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SYFY WIRE Watchmen

The Australian series Cleverman was a proto-Watchmen

By Noah Berlatsky

HBO's Watchmen television series is being praised for its forthright engagement with America's history of racist violence. The show opens with a recreation of the 1921 Tulsa Massacre, in which the KKK led the white people of Tulsa in the beating and murder of their black neighbors. Now, that's notable for two reasons. While superhero narratives sometimes tackle injustice, they usually present costumed heroes fighting crime or defending the earth from alien invaders — Black Panther didn't show its hero directly battling racist white people. The enemy in Watchmen, though, is bigotry and white supremacists. It feels like a groundbreaking step for the genre.

Watchmen is unusual and riveting. But it's not the first superhero narrative to engage so frankly with the history of racism. The wonderful Australian television series Cleverman was largely ignored when it ran in 2016-2017. But its two seasons and 12 episodes remain available through streaming, and given Watchmen's success, it's worth revisiting.

Cleverman is set in a near-future Australia, in which a new Aboriginal group, the Hairypeople, has recently come out of seclusion. The Hairypeople are covered in fur and are stronger and faster than humans, and they live longer, to boot. The Australian government hates and fears them, and has segregated them in a slum called the Zone with other indigenous people. If Hairypeople travel outside the Zone, they are hunted down using sophisticated surveillance tech and imprisoned or killed.

Koen West (Hunter Page-Lochard) is chosen by his uncle as a Cleverman, with powers of healing and foresight, to try to prevent the wealthy white man Jarrod Slade (Iain Glen) from using science to appropriate the Hairypeople's powers for himself. Koen's brother Waruu (Rob Collins) at first is a leader in the Zone. But out of bitterness at not being chosen as Cleverman, he eventually allies himself with Slade.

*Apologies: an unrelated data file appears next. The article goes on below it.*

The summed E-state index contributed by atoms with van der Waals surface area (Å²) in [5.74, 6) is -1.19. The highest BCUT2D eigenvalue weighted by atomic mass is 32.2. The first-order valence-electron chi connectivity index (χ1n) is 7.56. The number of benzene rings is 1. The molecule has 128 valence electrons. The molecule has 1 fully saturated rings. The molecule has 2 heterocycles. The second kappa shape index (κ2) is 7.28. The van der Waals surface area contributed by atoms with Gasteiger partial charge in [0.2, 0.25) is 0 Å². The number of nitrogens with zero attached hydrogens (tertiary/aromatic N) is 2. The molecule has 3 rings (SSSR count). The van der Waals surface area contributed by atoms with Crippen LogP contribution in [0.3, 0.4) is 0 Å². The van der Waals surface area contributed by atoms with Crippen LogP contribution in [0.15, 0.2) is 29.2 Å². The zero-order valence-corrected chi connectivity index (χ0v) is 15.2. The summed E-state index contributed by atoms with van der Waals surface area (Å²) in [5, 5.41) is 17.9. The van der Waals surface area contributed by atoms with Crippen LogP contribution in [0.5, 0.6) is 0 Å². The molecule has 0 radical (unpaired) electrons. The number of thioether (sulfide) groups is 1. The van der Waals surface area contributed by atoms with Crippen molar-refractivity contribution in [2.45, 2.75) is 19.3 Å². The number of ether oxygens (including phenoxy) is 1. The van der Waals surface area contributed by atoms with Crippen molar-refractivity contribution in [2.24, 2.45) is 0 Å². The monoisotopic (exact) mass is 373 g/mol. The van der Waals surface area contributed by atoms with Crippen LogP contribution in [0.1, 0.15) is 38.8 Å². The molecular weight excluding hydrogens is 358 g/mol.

Watchmen is based on a famous comic book by Alan Moore and Dave Gibbons, and much of the coverage of the show is frequently focused on easter eggs, while the series rejiggers and retcons to connect the comic to the show's themes of antiracism. Cleverman, in contrast, is inspired mostly by Australian aboriginal legends. Ryan Griffen, the series' creator, is aboriginal himself, and he talked to numerous elders to gather stories that he could work into the series.

In part because of Griffens' care, Cleverman is a more direct, and substantially more painful, exploration of racism than is the norm in genre fiction, or in Hollywood. The Hairypeople have superpowers, but they aren't using those powers to protect humans from other outcasts, as in standard X-Men storylines. Nor does the series imagine a role reversal in which black people are cops, and the state is antiracist, as in Watchmen.

Instead, Cleverman is riveting because it doesn't try to be that clever. Its science fiction dystopia functions almost exactly like the dystopia we live in; indigenous people and black people are segregated, policed, and imprisoned, with no recourse. They are fetishized, sexually abused, and exploited. Their children are taken from them. They're forcibly assimilated; Slade is working on a scientific process that can turn Hairypeople into "humans." This supposedly protects them from prejudice, though, of course, ex-Hairypeople are still hated, and no longer have the strength to defend themselves.

The cruelty and prejudice in Cleverman are as small and dingy as in life. The series looks more like an older television genre series than the current, slicker age of quality television. The Zone is a ramshackle amalgamation of fences and lots; the suffering there is banal and everyday, rather than gothic. The Hairypeople themselves were designed by Jacob Nash of the Aboriginal Bangarra Dance Theater and realized by the Weta workshop with a gracefully matter-of-fact solidity. At first glance, they're just like humans. But the extra hair is tactile, magical, disorienting — just alien enough to believably provoke fear, hate, or desire.

The acting is also mostly restrained. There aren't many big names in the cast, and the writing doesn't call for many scene-chewing moments. But that only heightens the impact of smaller choices. Waruu's growing jealousy and bitterness seep through his every scene; his protracted, sickening betrayal of himself is one of the most convincing depictions of corruption I've seen on television. Rarriwuy Hick's portrayal of Latani, a Hairy teen whose younger sister is killed, is also a marvel of alternating vulnerability and rage, hope, and thwarted trust. She'll break your heart.

It's not hard to see why Cleverman didn't catch on in the U.S. Even if the parallels with American racism and xenophobia are very clear, the show is still embedded in its Australian context. And it's unrelentingly bleak. Koen is not the kind of superhero who swoops in and makes everything better. When you're fighting an entire society bent on hate and cruelty, any victory is going to be provisional. Cleverman is too conscious of history, and of pain, to be much use as an empowerment fantasy. But there isn't another superhero narrative onscreen crafted with as much honesty, or with as much love.

The views and opinions expressed in this article are the author's and do not necessarily reflect those of SYFY WIRE, SYFY, or NBCUniversal.